– Record the student’s correct responses with a check mark above the corresponding letter and/or word on the BPST Teacher sheet.
– You may choose to also record the student’s incorrect responses by writing the mispronunciation given above the corresponding letter and/or word.
– Consider stopping when the student is unable to correctly read all or most of the words in two consecutive rows.
– Do not offer the student any assistance except to ask him/her to move on to the next word as needed.
– Consider carefully the errors the student made in each section to determine
possible areas for instruction and intervention. Any section in which a student
achieved less than 80% proficiency represents a possible area of focus. The order of
sections does not represent a particular instructional sequence.
– It is important to note that a student who mispronounces polysyllabic words out of
context may demonstrate a need for vocabulary instruction versus phonics intervention. Listen to the child read polysyllabic words in the context of an
appropriately leveled text to determine if a vocabulary need is present
Why is this important?
Phonics is the process of mapping the sounds in words to written letters. This is one of the earliest reading skills children should develop, because it introduces them to the link between letters and sounds, known as the alphabetic principle.
A lack of phonics instruction in early childhood can lead to reading difficulties further down the track. It’s important that children can grasp the concept that printed text represents the sounds of spoken words. There are many phonics activities that you can do with your child at home, which will help your child to develop early phonics skills, although it’s important to remember that these activities should always be complemented with regular reading.
We use measures like the BPST 3 to help understand the child’s level of phonics competency to help inform our instruction. Some children who score low will need additional practice with developing their understanding of phonics.
In working through the pre-referral process with teachers to help identify reading issues, we ran across the Abecedarian Reading Assessment. It is free and easy to use and have found that the information it provides helps to guide the interventions we use in the Student Study Team process.
The Abecedarian Reading Assessment was designed to test what research has shown to be the most essential knowledge domains for developing reading skills. The knowledge domains assessed by the Abecedarian include:
• Letter Knowledge
• Phonological Awareness (Rhyme and Phoneme Identity)
• Phoneme Awareness (First and Last Sounds and Phoneme Segmentation)
• Knowledge of the Alphabetic Principle
• Vocabulary (Production, Synonyms, and Antonyms)
• Decoding (Fluency, Regular Words and Irregular Words)
Written by two reading researchers, Sebastian Wren and Jennifer Watts, the Abecedarian is available for you to download and use for free. It is a large document (over 50 pages long), so it may take a while to download if you have a telephone connection. The authors have given permission for this document to be reproduced freely on two conditions:
• The Abecedarian may not be altered.
• Appropriate credit must be given for authorship.
San Diego Quick Assessment List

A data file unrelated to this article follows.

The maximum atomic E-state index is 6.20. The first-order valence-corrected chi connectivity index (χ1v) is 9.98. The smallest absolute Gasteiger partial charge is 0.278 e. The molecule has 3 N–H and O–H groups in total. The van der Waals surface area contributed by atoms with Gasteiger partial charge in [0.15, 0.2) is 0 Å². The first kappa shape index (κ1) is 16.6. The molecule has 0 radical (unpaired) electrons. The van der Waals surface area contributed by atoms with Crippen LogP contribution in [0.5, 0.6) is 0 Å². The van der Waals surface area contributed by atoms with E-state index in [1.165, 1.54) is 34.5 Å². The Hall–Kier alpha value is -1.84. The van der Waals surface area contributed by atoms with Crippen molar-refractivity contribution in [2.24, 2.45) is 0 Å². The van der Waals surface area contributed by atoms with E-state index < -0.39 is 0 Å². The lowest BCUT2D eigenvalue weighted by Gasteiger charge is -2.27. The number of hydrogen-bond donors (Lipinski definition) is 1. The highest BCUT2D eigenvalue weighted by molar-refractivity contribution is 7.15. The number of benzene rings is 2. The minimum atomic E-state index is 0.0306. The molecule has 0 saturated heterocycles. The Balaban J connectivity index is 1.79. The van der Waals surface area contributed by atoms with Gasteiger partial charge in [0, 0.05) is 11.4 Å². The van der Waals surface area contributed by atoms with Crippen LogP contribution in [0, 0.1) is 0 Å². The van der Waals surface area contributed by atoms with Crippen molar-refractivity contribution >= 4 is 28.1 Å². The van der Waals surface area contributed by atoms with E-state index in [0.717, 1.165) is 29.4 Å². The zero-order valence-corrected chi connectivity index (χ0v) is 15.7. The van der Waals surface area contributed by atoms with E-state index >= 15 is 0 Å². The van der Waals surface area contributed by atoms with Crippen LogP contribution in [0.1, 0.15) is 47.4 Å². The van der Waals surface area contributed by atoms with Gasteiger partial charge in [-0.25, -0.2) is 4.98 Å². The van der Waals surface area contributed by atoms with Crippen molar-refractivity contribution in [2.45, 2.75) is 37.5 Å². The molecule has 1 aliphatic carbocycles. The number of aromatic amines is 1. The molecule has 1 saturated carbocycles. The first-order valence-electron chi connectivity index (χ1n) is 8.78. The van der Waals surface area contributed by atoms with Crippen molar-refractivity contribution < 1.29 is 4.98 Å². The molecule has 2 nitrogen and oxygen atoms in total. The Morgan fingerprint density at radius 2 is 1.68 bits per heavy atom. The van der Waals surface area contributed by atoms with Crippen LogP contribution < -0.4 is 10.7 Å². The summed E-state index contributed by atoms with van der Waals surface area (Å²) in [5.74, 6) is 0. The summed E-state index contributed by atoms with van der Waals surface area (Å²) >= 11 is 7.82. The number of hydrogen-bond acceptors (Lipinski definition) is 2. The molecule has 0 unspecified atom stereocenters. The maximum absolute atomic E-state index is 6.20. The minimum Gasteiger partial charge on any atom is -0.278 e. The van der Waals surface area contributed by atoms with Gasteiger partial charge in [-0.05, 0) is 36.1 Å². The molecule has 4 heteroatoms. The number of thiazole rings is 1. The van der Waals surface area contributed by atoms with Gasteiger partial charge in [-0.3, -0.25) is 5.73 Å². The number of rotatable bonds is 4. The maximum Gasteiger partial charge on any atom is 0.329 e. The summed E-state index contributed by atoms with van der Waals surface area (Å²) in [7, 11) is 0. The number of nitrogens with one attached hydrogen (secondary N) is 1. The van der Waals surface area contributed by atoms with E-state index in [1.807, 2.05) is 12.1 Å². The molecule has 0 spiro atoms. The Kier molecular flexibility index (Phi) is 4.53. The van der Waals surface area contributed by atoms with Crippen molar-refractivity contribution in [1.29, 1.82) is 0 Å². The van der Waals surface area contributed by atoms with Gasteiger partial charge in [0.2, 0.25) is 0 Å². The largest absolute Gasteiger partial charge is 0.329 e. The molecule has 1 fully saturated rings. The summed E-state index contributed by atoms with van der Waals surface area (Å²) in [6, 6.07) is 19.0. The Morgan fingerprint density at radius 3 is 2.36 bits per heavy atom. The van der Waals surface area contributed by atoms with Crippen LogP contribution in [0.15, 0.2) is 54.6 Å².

The San Diego Quick Assessment List is a very useful, quick way to determine a child’s approximate instructional reading level. It is certainly not a substitute for giving an Individual Reading Inventory with its graded word lists and graded reading passages. However, if a reading teacher merely wants a very easy, quick estimation of a child’s approximate instructional reading level, we have found it to be fairly useful for that purpose. NOTE: The San Diego Quick Assessment List never should be thought of as a substitute for an Individual Reading Inventory, but it can be useful for the purpose for which it was designed.
1. Type out each list of words on index cards.
2. Begin with a card that is at least two years below the child’s grade-level assignment.
3. Ask the child to read the words aloud to you. If he or she misreads any on the list, drop to easier lists until he or she makes no errors. This indicates the base level.
4. Write down all incorrect responses, or use diacritical marks on your copy of the list. For example, acrid might be read and recorded as acid. Molecule might be recorded a mole (long o) cule.
5. Encourage the child to read words that he or she does not know so that you can identify the techniques he or she uses for word identification. 6. Have the child read from increasingly difficult lists until he or she misses at least three words.
1. The list in which the child misses no more than one of the ten words is the level at which he or she can read independently. Two errors indicate the instructional reading level. Three or more errors indicate material that may be too difficult (frustration reading level).
2. An analysis of the child’s errors is useful. Among those that occur with the greatest frequency are the following: Error Example reversal how for who consonant book for look consonant blend string for spring short vowel note for not long vowel rod for road prefix protest for pretext suffix entering for entered miscellaneous (omission of accent, etc.)
3. As with other reading assessment devices, teacher observation of student behavior is very important. Such things as posture, facial expression, and voice quality may signal nervousness, lack of confidence, or frustration while reading
Obviously from the name of my blog I am a proponent in building momentum towards positive outcomes for kids. When I was learning to read in elementary school it was laborious and boring at first. Then as time went on I discovered the Tin Tin Series of comics and have loved reading ever since.
When I sit in meetings talking about certain students who struggle with their reading I often ask if they have books that are for fun and leisure around to practice with at home for down time. Quite often the answer is kinda. So, I think it is a worthy pursuit to find those interesting books, comics, and magazines to build that inertia of reading practice.